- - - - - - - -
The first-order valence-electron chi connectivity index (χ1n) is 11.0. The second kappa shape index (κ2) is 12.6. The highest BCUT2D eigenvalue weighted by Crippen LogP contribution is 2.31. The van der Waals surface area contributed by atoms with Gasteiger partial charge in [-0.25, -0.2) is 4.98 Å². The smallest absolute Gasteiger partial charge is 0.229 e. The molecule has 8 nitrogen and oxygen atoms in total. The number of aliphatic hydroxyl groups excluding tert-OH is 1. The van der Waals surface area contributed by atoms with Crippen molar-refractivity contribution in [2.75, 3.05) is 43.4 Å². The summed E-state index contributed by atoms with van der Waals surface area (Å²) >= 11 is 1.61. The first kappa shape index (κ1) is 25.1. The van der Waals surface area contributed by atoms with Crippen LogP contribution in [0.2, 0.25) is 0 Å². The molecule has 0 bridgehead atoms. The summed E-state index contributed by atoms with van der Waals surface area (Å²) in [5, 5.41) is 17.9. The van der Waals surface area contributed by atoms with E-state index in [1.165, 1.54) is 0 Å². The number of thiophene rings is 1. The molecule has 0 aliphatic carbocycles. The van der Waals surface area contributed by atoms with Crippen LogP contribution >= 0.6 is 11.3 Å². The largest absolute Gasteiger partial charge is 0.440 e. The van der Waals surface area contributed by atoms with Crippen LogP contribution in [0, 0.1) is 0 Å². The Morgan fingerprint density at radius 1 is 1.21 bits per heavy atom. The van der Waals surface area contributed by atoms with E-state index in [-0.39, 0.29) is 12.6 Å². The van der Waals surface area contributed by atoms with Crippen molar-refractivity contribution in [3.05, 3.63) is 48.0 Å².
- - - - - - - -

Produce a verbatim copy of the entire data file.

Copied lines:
The first-order valence-electron chi connectivity index (χ1n) is 11.0. The second kappa shape index (κ2) is 12.6. The highest BCUT2D eigenvalue weighted by Crippen LogP contribution is 2.31. The van der Waals surface area contributed by atoms with Gasteiger partial charge in [-0.25, -0.2) is 4.98 Å². The smallest absolute Gasteiger partial charge is 0.229 e. The molecule has 8 nitrogen and oxygen atoms in total. The number of aliphatic hydroxyl groups excluding tert-OH is 1. The van der Waals surface area contributed by atoms with Crippen molar-refractivity contribution in [2.75, 3.05) is 43.4 Å². The summed E-state index contributed by atoms with van der Waals surface area (Å²) >= 11 is 1.61. The first kappa shape index (κ1) is 25.1. The van der Waals surface area contributed by atoms with Crippen LogP contribution in [0.2, 0.25) is 0 Å². The molecule has 0 bridgehead atoms. The summed E-state index contributed by atoms with van der Waals surface area (Å²) in [5, 5.41) is 17.9. The van der Waals surface area contributed by atoms with E-state index in [1.165, 1.54) is 0 Å². The number of thiophene rings is 1. The molecule has 0 aliphatic carbocycles. The van der Waals surface area contributed by atoms with Crippen LogP contribution >= 0.6 is 11.3 Å². The largest absolute Gasteiger partial charge is 0.440 e. The van der Waals surface area contributed by atoms with Crippen LogP contribution in [0, 0.1) is 0 Å². The Morgan fingerprint density at radius 1 is 1.21 bits per heavy atom. The van der Waals surface area contributed by atoms with E-state index in [-0.39, 0.29) is 12.6 Å². The van der Waals surface area contributed by atoms with Crippen molar-refractivity contribution in [3.05, 3.63) is 48.0 Å².